According to the OMB, there are only four ways that Congress can repay these bonds: raise other taxes, authorize the Treasury to borrow the needed funds from the public, reduce spending on other federal programs and use the savings to redeem Social Security's bonds, or simply reduce Social Security benefits. None of these options is easy or attractive.
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Old 08-04-2011, 06:30 PM  
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When I received my IRA statement I noticed that my $8,000 contribution had grown to a figure that could buy an annuity of $1200 per month which rivals a SS payment. Admittedly it won't buy that same annuity this week but SS is not so solvent either (it's still a Ponzi Scheme).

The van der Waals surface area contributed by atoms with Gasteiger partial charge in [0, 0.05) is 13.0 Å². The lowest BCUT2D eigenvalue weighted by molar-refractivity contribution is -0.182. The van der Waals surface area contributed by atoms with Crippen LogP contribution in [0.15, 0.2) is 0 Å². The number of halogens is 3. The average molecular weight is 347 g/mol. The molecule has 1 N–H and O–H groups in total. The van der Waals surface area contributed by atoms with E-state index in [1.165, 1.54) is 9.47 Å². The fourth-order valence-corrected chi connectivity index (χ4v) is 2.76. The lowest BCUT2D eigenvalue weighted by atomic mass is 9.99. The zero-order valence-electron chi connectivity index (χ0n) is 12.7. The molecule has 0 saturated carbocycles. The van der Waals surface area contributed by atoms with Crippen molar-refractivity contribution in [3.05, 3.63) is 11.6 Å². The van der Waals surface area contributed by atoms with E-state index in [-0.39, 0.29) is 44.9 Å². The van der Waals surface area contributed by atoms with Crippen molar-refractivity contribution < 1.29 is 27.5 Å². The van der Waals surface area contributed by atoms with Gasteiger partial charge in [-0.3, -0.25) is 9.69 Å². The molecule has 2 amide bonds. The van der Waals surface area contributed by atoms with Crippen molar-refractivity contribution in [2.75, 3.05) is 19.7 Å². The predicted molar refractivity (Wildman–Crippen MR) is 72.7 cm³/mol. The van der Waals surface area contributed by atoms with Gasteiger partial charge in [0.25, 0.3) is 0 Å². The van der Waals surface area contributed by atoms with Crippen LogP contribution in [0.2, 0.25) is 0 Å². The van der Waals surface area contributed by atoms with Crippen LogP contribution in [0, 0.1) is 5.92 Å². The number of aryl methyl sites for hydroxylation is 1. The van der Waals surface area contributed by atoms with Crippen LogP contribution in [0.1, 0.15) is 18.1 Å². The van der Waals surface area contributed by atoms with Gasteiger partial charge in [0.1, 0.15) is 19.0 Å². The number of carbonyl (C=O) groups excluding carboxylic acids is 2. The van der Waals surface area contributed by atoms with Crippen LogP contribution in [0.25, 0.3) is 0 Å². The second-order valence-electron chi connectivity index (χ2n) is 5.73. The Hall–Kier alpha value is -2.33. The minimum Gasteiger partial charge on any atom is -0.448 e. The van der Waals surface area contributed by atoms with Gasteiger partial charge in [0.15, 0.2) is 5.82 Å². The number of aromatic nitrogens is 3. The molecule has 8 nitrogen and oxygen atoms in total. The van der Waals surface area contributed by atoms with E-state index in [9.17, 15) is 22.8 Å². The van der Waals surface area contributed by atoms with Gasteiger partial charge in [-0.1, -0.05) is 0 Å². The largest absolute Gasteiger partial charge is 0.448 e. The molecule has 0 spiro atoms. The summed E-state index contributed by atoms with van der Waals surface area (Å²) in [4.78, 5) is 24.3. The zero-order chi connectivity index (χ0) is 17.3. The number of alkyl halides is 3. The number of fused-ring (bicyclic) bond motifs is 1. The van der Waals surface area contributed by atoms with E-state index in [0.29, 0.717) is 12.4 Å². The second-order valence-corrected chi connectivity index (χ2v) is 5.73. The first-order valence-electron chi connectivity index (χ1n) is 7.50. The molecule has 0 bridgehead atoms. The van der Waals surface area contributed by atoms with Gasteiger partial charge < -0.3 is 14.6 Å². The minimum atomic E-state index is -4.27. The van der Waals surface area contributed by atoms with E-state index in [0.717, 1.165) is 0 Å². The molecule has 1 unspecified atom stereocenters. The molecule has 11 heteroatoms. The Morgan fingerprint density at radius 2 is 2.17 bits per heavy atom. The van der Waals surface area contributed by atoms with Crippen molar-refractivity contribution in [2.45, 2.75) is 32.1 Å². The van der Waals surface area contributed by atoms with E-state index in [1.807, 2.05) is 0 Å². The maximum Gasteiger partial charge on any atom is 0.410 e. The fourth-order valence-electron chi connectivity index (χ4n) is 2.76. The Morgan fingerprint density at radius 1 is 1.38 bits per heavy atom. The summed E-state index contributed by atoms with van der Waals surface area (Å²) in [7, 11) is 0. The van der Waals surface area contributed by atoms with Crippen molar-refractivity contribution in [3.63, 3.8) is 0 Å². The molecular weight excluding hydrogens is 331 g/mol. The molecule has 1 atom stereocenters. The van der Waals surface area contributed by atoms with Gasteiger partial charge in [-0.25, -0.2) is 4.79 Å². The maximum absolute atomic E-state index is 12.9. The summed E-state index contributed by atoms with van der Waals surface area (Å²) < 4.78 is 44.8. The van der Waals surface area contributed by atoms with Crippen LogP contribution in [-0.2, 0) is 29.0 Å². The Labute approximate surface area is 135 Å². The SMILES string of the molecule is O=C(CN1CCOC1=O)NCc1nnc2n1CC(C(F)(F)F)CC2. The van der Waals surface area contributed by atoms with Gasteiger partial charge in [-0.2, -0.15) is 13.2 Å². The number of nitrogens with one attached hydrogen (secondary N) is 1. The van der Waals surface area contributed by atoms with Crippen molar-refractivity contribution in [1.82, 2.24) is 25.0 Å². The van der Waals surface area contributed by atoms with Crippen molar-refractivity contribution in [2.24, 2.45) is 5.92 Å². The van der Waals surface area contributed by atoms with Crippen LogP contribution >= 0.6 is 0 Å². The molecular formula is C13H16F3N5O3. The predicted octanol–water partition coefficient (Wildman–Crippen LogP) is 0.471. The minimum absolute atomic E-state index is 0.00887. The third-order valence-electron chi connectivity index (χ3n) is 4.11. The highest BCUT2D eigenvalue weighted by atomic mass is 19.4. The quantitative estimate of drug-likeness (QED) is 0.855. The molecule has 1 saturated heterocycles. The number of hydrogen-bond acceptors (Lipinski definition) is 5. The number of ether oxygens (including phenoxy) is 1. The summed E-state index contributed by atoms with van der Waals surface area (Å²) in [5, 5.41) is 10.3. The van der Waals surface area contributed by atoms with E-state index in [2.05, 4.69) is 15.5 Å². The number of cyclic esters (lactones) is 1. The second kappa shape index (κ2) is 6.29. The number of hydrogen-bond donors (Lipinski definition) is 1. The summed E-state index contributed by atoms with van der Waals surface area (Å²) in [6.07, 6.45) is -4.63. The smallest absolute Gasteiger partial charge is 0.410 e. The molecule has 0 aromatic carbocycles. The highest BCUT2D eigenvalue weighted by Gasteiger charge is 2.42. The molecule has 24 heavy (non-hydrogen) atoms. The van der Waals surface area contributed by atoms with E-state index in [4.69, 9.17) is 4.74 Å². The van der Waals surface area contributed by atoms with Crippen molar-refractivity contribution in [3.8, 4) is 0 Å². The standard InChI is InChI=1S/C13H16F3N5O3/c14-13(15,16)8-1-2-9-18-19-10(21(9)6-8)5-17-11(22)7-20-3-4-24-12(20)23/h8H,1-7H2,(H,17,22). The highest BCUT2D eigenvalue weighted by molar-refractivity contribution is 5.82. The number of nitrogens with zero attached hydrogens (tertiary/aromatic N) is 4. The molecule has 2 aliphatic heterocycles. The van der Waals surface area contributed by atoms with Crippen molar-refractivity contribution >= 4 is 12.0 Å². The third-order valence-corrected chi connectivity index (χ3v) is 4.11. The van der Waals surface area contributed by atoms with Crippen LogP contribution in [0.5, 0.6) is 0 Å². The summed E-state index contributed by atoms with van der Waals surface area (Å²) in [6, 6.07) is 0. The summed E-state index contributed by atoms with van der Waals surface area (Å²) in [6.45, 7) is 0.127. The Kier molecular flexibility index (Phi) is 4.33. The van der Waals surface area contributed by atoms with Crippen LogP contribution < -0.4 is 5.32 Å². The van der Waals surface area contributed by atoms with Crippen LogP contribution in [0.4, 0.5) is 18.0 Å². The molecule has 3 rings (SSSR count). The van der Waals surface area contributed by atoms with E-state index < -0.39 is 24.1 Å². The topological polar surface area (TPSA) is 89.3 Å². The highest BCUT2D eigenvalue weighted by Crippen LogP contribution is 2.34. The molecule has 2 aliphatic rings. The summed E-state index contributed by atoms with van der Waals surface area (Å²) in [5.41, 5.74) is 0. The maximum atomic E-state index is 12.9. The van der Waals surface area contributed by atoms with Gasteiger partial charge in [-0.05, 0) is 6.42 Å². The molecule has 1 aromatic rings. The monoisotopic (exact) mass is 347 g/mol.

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Old 08-05-2011, 09:10 AM  
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Quote:
Originally Posted by Eddie_T View Post
When I received my IRA statement I noticed that my $8,000 contribution had grown to a figure that could buy an annuity of $1200 per month which rivals a SS payment. Admittedly it won't buy that same annuity this week but SS is not so solvent either (it's still a Ponzi Scheme).
I call b.s. unless you are being overly vague, $8,000 over what period or 8k total, usually an amount of $xxx,xxx buys an annuity, not 8k or 8k over an unspecified time frame.

DETAILS, not vagueness
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Old 08-06-2011, 12:04 AM  
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Originally Posted by RedJeepXJ View Post
I call b.s. unless you are being overly vague, $8,000 over what period or 8k total, usually an amount of $xxx,xxx buys an annuity, not 8k or 8k over an unspecified time frame.

DETAILS, not vagueness
$8K grew to $160K.